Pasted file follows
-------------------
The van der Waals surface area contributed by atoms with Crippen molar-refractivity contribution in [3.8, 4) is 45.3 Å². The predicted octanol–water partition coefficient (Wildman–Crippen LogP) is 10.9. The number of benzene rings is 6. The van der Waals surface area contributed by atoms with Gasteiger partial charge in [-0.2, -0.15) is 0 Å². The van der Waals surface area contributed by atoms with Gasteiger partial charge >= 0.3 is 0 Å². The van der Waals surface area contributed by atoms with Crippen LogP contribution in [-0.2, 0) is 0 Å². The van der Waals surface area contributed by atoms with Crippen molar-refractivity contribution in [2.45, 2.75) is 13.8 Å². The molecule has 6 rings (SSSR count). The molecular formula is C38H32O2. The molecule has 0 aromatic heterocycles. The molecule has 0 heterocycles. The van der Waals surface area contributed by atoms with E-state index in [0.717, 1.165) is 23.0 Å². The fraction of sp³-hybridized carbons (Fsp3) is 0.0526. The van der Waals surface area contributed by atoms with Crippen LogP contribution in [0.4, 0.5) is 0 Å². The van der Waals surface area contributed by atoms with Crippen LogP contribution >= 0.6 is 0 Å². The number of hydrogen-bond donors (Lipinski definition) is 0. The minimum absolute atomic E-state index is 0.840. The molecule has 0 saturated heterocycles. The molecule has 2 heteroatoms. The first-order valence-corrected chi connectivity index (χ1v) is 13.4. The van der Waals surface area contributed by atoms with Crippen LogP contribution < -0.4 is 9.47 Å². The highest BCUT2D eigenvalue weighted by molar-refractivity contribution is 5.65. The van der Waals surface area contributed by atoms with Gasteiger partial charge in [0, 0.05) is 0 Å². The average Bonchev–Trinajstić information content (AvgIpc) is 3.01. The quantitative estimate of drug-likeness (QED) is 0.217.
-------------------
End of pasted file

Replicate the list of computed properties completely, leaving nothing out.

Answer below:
The van der Waals surface area contributed by atoms with Crippen molar-refractivity contribution in [3.8, 4) is 45.3 Å². The predicted octanol–water partition coefficient (Wildman–Crippen LogP) is 10.9. The number of benzene rings is 6. The van der Waals surface area contributed by atoms with Gasteiger partial charge in [-0.2, -0.15) is 0 Å². The van der Waals surface area contributed by atoms with Gasteiger partial charge >= 0.3 is 0 Å². The van der Waals surface area contributed by atoms with Crippen LogP contribution in [-0.2, 0) is 0 Å². The van der Waals surface area contributed by atoms with Crippen molar-refractivity contribution in [2.45, 2.75) is 13.8 Å². The molecule has 6 rings (SSSR count). The molecular formula is C38H32O2. The molecule has 0 aromatic heterocycles. The molecule has 0 heterocycles. The van der Waals surface area contributed by atoms with E-state index in [0.717, 1.165) is 23.0 Å². The fraction of sp³-hybridized carbons (Fsp3) is 0.0526. The van der Waals surface area contributed by atoms with Crippen LogP contribution in [0.4, 0.5) is 0 Å². The van der Waals surface area contributed by atoms with Crippen LogP contribution >= 0.6 is 0 Å². The number of hydrogen-bond donors (Lipinski definition) is 0. The minimum absolute atomic E-state index is 0.840. The molecule has 0 saturated heterocycles. The molecule has 2 heteroatoms. The first-order valence-corrected chi connectivity index (χ1v) is 13.4. The van der Waals surface area contributed by atoms with Crippen LogP contribution < -0.4 is 9.47 Å². The highest BCUT2D eigenvalue weighted by molar-refractivity contribution is 5.65. The van der Waals surface area contributed by atoms with Gasteiger partial charge in [0, 0.05) is 0 Å². The average Bonchev–Trinajstić information content (AvgIpc) is 3.01. The quantitative estimate of drug-likeness (QED) is 0.217.